A monster-hunting priest and his 16 year old protégé race across Europe in advance of a cavalry of steam-powered robots, while a young American reporter chronicles the first airship crossing of the Pacific – in reality a gun-running operation to arm the Russians. (from Goodreads)
Alternate history books are some of my favorite things! It’s the “what if” aspect that interests me. In Mechanicals, the “what if” is “what if someone invented giant killer Gundams and used them in the Crimean war (and also there’s a secret society of paranormal investigators fiddling with things)?” Paranormal steampunk just so happens to be ANOTHER of my favorite things, and so basically there was no way I wasn’t downloading this book when it was freebied last month.
What do I know about the Crimean war? Nothing, really, except that England and Russia were involved and that it’s one of the main thingies in The Eyre Affair. I don’t think not knowing about the war hurt me any, but like all alt. histories books I’d probably have been better off if I could identify major changes. I can’t remember if the cause of this version of the Crimean was ever really explained, either, which probably isn’t good. There was some confusing stuff at the end with Rasputin that I didn’t quite understand, and which I think confused the whole book’s plot for me. Up until he showed up, I THOUGHT I knew what was going on, and then suddenly I didn’t. Maybe I just got the various plotlines tangled up– I’m not sure.
There are three different plotlines in Mechanicals, which works well enough until it turns in four and then it’s just a little too much. All the lines come together at the end, though, which was very satisfying, if somewhat clichéd. I kinda think that the storyline as a whole would have been stronger with just one or two plotlines, though: the secret society plotline with Avery (the monster-hunting priest) and maybe the one with the captain who piloted the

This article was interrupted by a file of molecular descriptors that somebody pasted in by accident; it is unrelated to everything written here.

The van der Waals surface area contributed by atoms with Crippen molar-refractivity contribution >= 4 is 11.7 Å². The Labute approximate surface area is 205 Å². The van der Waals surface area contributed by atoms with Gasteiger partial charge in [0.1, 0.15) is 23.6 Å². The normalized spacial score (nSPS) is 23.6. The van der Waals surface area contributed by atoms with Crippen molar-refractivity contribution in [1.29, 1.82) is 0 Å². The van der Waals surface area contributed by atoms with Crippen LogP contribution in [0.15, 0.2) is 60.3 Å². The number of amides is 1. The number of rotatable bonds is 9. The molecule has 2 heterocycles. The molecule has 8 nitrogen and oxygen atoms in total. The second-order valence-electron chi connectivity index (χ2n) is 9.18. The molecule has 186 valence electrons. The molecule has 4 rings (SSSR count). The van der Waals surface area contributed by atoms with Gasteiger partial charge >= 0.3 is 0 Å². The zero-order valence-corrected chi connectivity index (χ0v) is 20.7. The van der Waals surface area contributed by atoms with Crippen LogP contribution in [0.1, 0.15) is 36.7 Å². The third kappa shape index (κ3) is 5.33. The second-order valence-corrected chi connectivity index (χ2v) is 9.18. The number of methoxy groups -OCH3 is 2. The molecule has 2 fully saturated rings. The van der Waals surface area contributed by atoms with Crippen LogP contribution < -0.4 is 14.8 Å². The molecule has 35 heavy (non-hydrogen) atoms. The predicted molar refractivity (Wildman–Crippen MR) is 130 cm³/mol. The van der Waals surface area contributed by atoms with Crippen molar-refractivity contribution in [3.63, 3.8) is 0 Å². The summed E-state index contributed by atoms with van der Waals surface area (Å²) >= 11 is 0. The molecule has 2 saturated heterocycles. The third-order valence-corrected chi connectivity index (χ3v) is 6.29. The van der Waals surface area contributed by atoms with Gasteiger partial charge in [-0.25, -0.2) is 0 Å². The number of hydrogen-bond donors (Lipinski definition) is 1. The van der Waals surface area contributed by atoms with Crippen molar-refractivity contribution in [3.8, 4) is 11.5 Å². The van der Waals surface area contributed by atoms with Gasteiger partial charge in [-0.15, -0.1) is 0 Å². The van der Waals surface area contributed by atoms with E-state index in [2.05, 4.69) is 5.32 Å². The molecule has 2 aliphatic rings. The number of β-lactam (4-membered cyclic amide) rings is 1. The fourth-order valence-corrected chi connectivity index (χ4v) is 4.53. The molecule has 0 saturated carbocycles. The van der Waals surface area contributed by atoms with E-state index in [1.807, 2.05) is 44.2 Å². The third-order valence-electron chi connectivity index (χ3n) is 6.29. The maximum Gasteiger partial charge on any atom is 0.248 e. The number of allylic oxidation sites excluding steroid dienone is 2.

Gundam mechanical. The two other plotlines could have easily been meshed into either of the other plotlines, and I think it would have made a tighter plot altogether.
So! Things I liked: the fantasy/sci-fi crossover, the interesting secret society1, and the airships! I also liked the captain character a lot (which is why I want his storyline retained, actually).
Things I didn’t like: the “romance” between Avery and his protégé, which felt very skeezy to me. He’s older than he looks and she’s 16 or so. I guess that’s old enough to get married and have romances, but he’s her official guardian and her teacher and it’s just GROSS. Plus he’s already involved with another lady! And then at the end he’s all “oh I can totally love you both,” without ever talking about it with either of his girlfriends. Yuck.
The protégé herself is interesting, though. When she first meets [Avery she hates/fears him, but when he offers her power (through education), she takes it. Then she starts manipulating him through romance and emotional blackmail. This is great stuff! It’s not very often you get to read about a woman character wanting power and then taking it. But it went wrong somewhere in the middle. She falls in love with Avery and becomes a drippy mess of a teenager. Argh! That, plus the skeeve factor, made me really uncomfortable for most of the book.
Anyway, besides all that I did enjoy reading Mechanicals. Yes, I was a little confused, and yeah, I didn’t like the romance. But I really liked the fantasy steampunk thing and on the whole this was a good read. I definitely want to read the next book (if there IS a next book)!
Read: January 10-13, 2013
- FINE, technically they’re just the Church of England. They still dress up in costumes and hold ceremonies, therefor: secret society! ↩